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UCLA Professor Creates Accessible Tools for Measuring Quality of Life

A collage of photos of Heber, Professor Clark's son, a young adult enjoying a range of activities, including hiking, fishing, graduations, and formal events.

[Banner Caption: Professor Clark has been influenced in her work by her experiences with her son, Heber. Together, they selected the images above to represent aspects of Heber’s quality of life.]

Professor Lauren Clark, the Shapiro Family Endowed Chair in Developmental Disabilities Studies at the UCLA School of Nursing, has developed a series of tools for addressing the quality of life for people with intellectual and developmental disabilities and their families.

An expert in qualitative research methods, Professor Clark worked with an interdisciplinary team of colleagues and people with intellectual and developmental disabilities to devise a free and accessible health-related quality of life measure specific to the needs of diverse and marginalized people. Designed to be completed by adults with intellectual and developmental disability, not by proxy respondents, the resulting measure, called the HRQoL-IDD-16, contains 16 items with an easily understood visual response format depicted as a gradient of fluid-filled cups (‘‘none’’ to ‘‘full’’) to represent each item’s frequency of experience on a 5-point scale. Clinicians and researchers can use this measure for self-reported quality of life measurement pre- and post-intervention. For more detailed information about this tool, see the recent article in the Journal of Applied Research in Intellectual Disabilities (October 2020).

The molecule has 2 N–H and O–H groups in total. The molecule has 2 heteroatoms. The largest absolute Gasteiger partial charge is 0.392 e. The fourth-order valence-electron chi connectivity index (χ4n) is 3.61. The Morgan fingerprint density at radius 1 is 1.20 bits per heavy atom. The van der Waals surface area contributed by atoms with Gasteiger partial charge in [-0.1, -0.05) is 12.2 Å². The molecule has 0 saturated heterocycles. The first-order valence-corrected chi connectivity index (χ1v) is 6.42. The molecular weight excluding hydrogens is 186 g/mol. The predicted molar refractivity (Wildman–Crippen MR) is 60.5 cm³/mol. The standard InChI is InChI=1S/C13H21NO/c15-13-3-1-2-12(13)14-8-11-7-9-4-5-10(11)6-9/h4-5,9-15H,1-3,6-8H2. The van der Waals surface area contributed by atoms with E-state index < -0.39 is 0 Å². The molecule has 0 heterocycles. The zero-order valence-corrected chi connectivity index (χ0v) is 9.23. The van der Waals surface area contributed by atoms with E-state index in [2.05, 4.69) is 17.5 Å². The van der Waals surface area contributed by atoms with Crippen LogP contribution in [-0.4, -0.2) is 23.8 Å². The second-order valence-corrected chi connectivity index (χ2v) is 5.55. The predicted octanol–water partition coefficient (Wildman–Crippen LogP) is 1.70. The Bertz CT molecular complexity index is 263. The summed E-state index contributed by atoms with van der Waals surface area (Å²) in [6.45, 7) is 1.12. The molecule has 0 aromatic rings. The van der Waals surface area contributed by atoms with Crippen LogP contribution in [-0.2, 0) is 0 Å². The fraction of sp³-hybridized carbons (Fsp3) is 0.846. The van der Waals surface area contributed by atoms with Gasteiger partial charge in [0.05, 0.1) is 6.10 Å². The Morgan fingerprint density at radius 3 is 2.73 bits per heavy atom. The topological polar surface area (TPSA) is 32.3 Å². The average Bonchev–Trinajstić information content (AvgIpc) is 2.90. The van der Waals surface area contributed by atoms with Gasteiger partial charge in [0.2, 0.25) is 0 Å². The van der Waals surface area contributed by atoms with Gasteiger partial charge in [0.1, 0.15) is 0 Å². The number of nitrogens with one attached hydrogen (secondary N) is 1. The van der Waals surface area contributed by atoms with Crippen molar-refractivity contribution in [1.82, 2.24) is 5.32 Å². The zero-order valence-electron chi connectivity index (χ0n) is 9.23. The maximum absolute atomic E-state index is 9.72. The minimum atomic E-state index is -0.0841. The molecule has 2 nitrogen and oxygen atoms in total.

Professor Clark has also developed a website tool to assist prospective parents in understanding quality of life implications of raising a child with disability. A series of 11 videos developed through research with parents and grandparents of children with disability is compiled in Rescuing Hope:  A Parents’ Sense-Making Journey, describing parents’ experiences after hearing their child’s diagnosis with a developmental disability like Down syndrome or Spina Bifida. Each video in this project uses the experiences and words of families of children with Down syndrome to represent a key moment in the process of Rescuing Hope. It starts with the moment of their child’s diagnosis, continues through the next months of learning, connecting with others, and planning for the future. The last video is about belonging to a community of people with differences and disabilities.